Wednesday, April 26, 2017

Challenges of a Writer Who’s ADHD (Always Diving Heavily into Detail)

by DiAnn Mills @DiAnnMills

A 12-step program for writers who struggle with
ADHD (Always Diving Heavily into Detail).
Are you an ADHD writer?

Are you Always Diving Heavily into Detail and seldom adding word count to a manuscript?

Has research has become a priority instead of the goal of powerful written communication?

Extra research is a necessity for accurate content, but continuous fact-finding doesn’t get a manuscript into submission form. While the writer is opening one more research book and one more website, the project awaits a distinct voice, technique, and treatment. Our readers are forced to wait for just the right piece to entertain, inspire, and encourage them.

Good news! There is a 12-step program for ADHD writers who are determined to beat their addiction. These writers are tired of being labeled ADD and have accepted the challenge of gathering just enough information to create a professional manuscript.

12-step Program for ADHD Writers
1.  My name is ______ and I’m an ADHD writer. I’m here because I need help. I’ve been called to write, but . . . I might be afraid to start.

2.  Kick the habit of procrastinating and fear from your creative self. Lock the door and never look back.

3.  Give yourself a time limit to research. Then write.

4.  Establish if your details are helping the reader understand the manuscript or are they destroying the pace and chasing away potential readers? Is the information redundant?

5.  Request the help of another writer or reader whom you trust to provide honest feedback.

6.  Examine the manuscript for length. Will it lose readers?

7.  Does the manuscript read like an information dump, thus inviting author intrusion? Does it feel like, “See what I know” rather than keeping the reader glued to the pages? For fiction, the tendency is to tell the story instead of showing it.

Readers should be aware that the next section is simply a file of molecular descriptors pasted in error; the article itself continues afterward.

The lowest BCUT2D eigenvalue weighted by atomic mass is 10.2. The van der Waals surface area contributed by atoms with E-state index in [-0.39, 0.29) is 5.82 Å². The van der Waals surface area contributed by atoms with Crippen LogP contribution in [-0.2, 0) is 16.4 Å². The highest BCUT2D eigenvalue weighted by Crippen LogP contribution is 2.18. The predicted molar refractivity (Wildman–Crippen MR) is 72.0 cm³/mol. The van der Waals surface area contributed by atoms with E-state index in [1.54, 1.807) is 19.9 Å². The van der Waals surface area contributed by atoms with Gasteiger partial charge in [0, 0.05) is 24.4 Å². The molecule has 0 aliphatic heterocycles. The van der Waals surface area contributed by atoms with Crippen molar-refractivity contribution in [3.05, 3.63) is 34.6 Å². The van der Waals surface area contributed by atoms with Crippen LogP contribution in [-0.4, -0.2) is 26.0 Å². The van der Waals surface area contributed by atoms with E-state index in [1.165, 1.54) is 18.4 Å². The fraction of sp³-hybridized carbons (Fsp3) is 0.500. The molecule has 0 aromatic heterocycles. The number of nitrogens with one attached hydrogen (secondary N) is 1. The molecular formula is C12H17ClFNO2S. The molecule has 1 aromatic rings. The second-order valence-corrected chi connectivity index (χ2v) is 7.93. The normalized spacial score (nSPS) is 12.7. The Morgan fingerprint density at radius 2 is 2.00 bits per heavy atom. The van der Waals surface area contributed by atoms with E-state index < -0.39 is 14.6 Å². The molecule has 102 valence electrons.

8.  Read bestsellers that are similar to what you are writing. How do they handle details?

9.  Practice: less is always more.

10. Weigh the details. Use only the ones that make the manuscript more evocative and enhance the reading experience. 

11. Edit. Edit. Edit. Fix what’s not making the manuscript reader-worthy.

12. Relax. This is not the end of your writing career. It’s the dawn of professionalism.

Every writer needs to choose when research has provided enough information to write a quality manuscript. If you’re concerned you’ve included too much detail, chances are you need a 12-step program.

Do you have a tip for the writer who has problems knowing when to curb on the details?

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DiAnn Mills is a bestselling author who believes her readers should expect an adventure. Her titles have appeared on the CBA and ECPA bestseller lists; won two Christy Awards; and been finalists for the RITA, Daphne Du Maurier, Inspirational Readers’ Choice, and Carol award contests. Firewall, the first book in her Houston: FBI series, was listed by Library Journal as one of the best Christian Fiction books of 2014.

DiAnn is a founding board member of the American Christian Fiction Writers, a member of Advanced Writers and Speakers Association, Suspense Sister, and International Thriller Writers. She is co-director of The Blue Ridge Mountain Christian Writers Conference and The Author Roadmap with social media specialist Edie Melson. She teaches writing workshops around the country.

DiAnn is very active online and would love to connect with readers on Facebook: www.facebook.com/diannmills, Twitter: https://twitter.com/diannmills or any of the social media platforms listed at www.diannmills.com.

7 comments:

  1. Great information. Love the 12 steps to realize when we've gone too far.

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  2. HI DiAnn, I first thought your article was about Attention Deficient Hyperactivity Disorder, which I have. Focus is key to those of us who chase squirrels. I also love research, this article describes me. The first draft of my first book was all facts with short stores sprinkled in for good measure. My editor returned the manuscript and asked me to redo it. Thank you for reminding me to be balanced. See you at Blue Ridge.

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  3. DiAnn, thanks so much for this helpful list of how to know when enough research is enough. Because I write historicals, I want to make sure I have the info I need, but as you pointed out, I need to weigh the details, and choose when research has provided enough information to write a quality manuscript.

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  4. This is a wonderful blog that I definitely needed to read.I am ready to write:)

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  5. I'm writing historical this time around and I do chase (research) some mundane abstract factoids but [I hope] I insert them in such a way that it's not showy or drags the story down. Thanks for a great post, DiAnn!

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  6. Thank you! A fabulous post. Pinned, shared, & saved. :)

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  7. Thanks DiAnn. Love the 12 steps. :)

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